Blowing up a car.

[disclaimer]
now before a mod closes this thread, let me tell everyone that i’m not looking for tips on how to destroy a toyota or stories about tying cherry bombs to matchbox cars. [/disclaimer]

i just finished watching “gone in 60 seconds” and i’ve got a question about the scene towards the end where that big silent guy blows up one of the antagonist’s car by putting a rag into his gas tank and then lighting it. i’ve seen this done in a few movies now, and i’m wondering if it really works. can this be done or is it just a movie “thing” that keeps the pyrotechnician’s union happy?

It’d be sorta like a super-sized Molotov cocktail, wouldn’t it? I expect you could get similar results just dropping a match in, but that wouldn’t give you much time to get away from the fwoosh. (That’s the technical term.)

I expect the best way to find out would be to try it. You first. I’ll just stand over here and watch. :smiley:

I have always thought that a molatov cocktail didn’t explode but rather the bottle broke spreading fuel all over the place which the burning rag ignited.

I think that the tube to the gas tank is to long for the buring rag to really be stuffed into it all the way to the fuel. I supose the vapors in the tank could ignite rupturing the gas tank spilling fuel everywhere thus blowing up the car.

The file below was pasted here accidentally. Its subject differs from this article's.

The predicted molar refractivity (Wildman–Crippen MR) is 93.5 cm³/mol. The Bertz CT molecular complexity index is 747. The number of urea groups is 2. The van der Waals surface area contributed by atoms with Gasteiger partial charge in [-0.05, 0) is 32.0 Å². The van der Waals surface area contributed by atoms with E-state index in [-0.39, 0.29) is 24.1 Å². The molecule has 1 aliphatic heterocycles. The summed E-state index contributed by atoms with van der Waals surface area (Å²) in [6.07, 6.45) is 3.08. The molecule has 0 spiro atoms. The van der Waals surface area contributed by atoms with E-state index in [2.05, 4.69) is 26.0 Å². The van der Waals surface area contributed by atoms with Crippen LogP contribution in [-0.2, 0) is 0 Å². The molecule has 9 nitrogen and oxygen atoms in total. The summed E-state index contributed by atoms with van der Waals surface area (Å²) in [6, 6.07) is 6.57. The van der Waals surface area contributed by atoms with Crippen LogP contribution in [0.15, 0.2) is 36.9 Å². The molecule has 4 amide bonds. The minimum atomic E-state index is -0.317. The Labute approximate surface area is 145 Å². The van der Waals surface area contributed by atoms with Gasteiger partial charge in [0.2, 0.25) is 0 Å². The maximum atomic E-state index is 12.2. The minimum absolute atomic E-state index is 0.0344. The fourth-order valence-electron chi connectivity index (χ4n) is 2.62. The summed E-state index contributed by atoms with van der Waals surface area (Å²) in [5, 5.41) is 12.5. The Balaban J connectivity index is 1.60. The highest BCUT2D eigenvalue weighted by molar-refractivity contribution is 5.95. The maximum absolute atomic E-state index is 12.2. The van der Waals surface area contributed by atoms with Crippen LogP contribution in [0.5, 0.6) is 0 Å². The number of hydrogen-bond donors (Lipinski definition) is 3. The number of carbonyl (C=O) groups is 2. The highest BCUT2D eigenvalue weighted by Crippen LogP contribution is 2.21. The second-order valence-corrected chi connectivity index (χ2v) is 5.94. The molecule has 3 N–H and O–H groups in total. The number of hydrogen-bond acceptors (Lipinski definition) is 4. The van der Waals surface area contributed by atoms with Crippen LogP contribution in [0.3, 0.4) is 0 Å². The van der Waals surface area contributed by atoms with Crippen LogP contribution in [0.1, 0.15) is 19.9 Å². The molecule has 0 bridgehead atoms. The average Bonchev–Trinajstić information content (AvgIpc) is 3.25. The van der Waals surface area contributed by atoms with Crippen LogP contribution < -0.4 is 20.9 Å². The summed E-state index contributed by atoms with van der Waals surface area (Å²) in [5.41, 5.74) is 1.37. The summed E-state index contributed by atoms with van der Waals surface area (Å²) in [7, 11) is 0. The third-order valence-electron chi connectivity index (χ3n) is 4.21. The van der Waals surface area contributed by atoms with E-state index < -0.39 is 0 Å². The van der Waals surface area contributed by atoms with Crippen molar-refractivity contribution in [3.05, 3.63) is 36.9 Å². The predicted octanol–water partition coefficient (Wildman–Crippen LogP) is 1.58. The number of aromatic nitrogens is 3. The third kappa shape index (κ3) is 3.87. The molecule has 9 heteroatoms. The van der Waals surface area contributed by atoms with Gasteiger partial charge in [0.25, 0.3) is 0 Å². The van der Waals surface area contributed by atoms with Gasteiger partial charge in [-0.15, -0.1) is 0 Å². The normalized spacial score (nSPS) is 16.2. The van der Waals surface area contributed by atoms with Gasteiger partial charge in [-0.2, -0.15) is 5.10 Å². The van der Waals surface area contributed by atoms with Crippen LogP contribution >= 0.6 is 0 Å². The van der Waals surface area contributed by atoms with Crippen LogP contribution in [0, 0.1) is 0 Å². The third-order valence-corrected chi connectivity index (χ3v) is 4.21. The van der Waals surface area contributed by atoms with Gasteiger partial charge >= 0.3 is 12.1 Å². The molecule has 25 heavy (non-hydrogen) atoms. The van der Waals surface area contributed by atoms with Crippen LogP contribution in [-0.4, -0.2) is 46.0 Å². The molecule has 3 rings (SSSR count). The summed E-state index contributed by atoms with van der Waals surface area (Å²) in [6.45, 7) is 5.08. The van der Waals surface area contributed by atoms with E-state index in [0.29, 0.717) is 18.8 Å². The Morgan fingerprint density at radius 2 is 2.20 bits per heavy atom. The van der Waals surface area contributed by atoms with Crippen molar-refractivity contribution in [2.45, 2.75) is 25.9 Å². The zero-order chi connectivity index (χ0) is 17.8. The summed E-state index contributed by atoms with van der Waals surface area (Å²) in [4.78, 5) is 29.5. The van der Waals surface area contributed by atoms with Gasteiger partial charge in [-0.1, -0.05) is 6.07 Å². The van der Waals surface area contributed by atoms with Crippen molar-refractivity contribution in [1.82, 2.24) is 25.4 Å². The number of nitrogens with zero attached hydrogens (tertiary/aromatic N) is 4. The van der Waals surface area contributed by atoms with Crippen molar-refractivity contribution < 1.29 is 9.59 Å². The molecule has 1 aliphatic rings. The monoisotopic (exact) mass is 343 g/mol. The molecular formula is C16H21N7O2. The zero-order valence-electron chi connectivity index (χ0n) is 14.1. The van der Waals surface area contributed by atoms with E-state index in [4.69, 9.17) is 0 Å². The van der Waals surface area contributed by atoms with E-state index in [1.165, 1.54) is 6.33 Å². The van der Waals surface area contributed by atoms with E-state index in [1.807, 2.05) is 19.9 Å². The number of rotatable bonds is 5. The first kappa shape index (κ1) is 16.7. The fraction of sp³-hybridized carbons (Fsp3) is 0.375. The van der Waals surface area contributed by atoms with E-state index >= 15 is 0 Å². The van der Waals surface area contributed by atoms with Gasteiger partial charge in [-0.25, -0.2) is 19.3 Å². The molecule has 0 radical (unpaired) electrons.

Here’s how a non-mechanic sees it:
The fuel tank is in the rear, right? I’m guessing here, but I think I’m right. Well, igniting an explosion in the rear near the gas tank would act as a spark to ignite whatever was in the gas tank, which I think would cause a huge explosion, more than what you would expect from the bomb itself.

I’m sorry, I joined this one by mistake. I thought it said “blowing up a cat”.

I’ll be going now.

It’s not clear how much of an explosion you would get.

Certainly, the large ball o’fire that you see in movies is the result of pyro magic; watch almost any of the “behind the scenes” shows on AMC or TLC or whatever for details on how difficult it is to make a car blow up in a spectacular fashion.

As for the rest – I’ve seen a number of car fires over the years. Even when the car is fully engulfed, there doesn’t seem to be much of an explosion.

I suspect that the petrol-soaked rag would act as a wick, and would simply burn up the fuel. Of course, when the fuel was mostly gone, and you got somewhere around a 7% gas/air mixture, you might get a bang.

Maybe you could get a similar effect (on a small, experimental scale) by filling a small oil lamp with petrol (gasoline) and lighting the wick. I recommend
(a) using a very long match
(b) doing this outdoors
© having a fire extinguisher handy.
(d) having a grown-up present :slight_smile: